If the troop's members genuinely can't afford uniforms, there's nothing that says you can't be a shirts-only troop for a while, or even a t-shirt troop, until you have a couple fundraisers and the boys save up enough money.


And if they genuinely can't afford gear, dig out some old books and make your own! If bedrolls and packboards were good enough back in the day, they're good enough now.

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"please explain how this could be done without breaking the rule of a service being rendered for money."


No such rule. A troop with no money will by necessity do a lot of money-earning events. A carwash works. Boy Scouts earn their own way.

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Trying really hard not to come off as argumenitive so forgive me if my posts seemed that way. I was under the understanding that a boy scout can not ask for donations to thier troop. Last poster pointed me out that there was no such rule. Ok. Heres my idea of what i would like to do. Its a very small troop 6 boys the current SM whom i will be take over his job in 8 months due to his retirment has a shirt only dress code. After talking to the boys they seem to want to go full scout uniform.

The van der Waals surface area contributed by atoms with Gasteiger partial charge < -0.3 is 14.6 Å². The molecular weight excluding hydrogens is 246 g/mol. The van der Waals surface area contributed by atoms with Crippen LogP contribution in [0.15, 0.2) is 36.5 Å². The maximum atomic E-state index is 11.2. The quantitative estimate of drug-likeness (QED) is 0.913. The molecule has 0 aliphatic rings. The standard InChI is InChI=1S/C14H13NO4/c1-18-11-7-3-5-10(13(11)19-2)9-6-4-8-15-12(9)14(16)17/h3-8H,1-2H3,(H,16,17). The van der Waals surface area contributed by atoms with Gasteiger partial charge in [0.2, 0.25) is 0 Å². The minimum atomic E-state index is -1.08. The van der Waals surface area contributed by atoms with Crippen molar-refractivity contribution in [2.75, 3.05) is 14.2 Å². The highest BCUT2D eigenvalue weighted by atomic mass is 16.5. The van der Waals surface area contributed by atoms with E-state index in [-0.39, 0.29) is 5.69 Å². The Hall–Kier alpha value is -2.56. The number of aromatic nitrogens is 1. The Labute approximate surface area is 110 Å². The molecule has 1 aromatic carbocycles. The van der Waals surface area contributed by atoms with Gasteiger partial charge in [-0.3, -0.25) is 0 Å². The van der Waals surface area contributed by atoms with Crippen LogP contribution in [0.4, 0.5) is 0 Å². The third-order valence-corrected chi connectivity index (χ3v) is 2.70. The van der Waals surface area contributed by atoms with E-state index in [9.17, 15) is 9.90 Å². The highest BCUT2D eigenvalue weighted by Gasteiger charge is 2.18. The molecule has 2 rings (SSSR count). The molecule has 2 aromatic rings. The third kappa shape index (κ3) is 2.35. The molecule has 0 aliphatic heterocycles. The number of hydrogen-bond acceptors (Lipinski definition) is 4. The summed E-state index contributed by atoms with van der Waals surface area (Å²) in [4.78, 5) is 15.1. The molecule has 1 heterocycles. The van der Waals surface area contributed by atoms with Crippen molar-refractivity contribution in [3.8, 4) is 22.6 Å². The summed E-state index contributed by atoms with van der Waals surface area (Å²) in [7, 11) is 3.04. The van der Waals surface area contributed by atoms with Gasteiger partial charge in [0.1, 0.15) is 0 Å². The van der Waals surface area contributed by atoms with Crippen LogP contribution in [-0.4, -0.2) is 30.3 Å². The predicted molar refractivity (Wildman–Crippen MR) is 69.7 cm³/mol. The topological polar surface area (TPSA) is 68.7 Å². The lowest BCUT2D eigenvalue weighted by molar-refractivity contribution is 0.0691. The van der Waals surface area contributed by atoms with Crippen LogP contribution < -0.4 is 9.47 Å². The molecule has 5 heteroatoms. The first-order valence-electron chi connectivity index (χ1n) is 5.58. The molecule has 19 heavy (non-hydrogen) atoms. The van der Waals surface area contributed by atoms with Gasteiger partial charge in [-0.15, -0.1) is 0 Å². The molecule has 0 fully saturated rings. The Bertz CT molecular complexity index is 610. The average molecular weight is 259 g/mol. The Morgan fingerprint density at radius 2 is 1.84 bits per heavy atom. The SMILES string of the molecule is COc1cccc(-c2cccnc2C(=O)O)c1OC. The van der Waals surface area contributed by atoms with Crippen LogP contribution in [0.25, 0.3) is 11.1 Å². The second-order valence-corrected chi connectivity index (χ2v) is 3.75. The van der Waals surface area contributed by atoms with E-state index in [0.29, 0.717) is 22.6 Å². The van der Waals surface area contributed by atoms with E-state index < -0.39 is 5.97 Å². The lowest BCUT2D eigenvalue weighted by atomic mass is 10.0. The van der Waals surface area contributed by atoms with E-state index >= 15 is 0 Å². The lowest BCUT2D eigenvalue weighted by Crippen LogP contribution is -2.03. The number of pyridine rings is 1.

We can fund raise but fund raisers here really only cover thier summer camp. High adventure is a dream to us like sea base or PM. We really hope to get to the point where we can enjoy them trips at lower cost then we was quoted back in may of 2 years ago. Parents around here send thier boys to scouting but dont seem to want everything paid for the boys.


I honestly do not want the boys to pay for there parents inability or unwillingness to pay thier ways. It is not the boys fault. But honestly if it cant be done i will accept that and continue to pay out of my pocket to help them.


Last year I paid about 900 dollars to help boys go to summer camp because I didnt want them left out. This year with the last remaining factory in are area acting like they are going to close down, parents are even tighter this year then in the past.


So my idea was if there was a organization for childern out there that has helped scout troops out before then maybe i could take some of the stress off of my self and the parents who really do need help paying for this and believes in the scouting program.


I know alot of people will disagree with this but without scouting most of these kids are out on the roads everynight drinking and on drugs out of sure bordom. There is nothing in are town for young people to do and there is so much scouting and venturing will alow then to do if thier parents could just pay for the costs of it. Im not trying to change the world, just give these kids a fighting chance at life. Thats all.(This message has been edited by william862)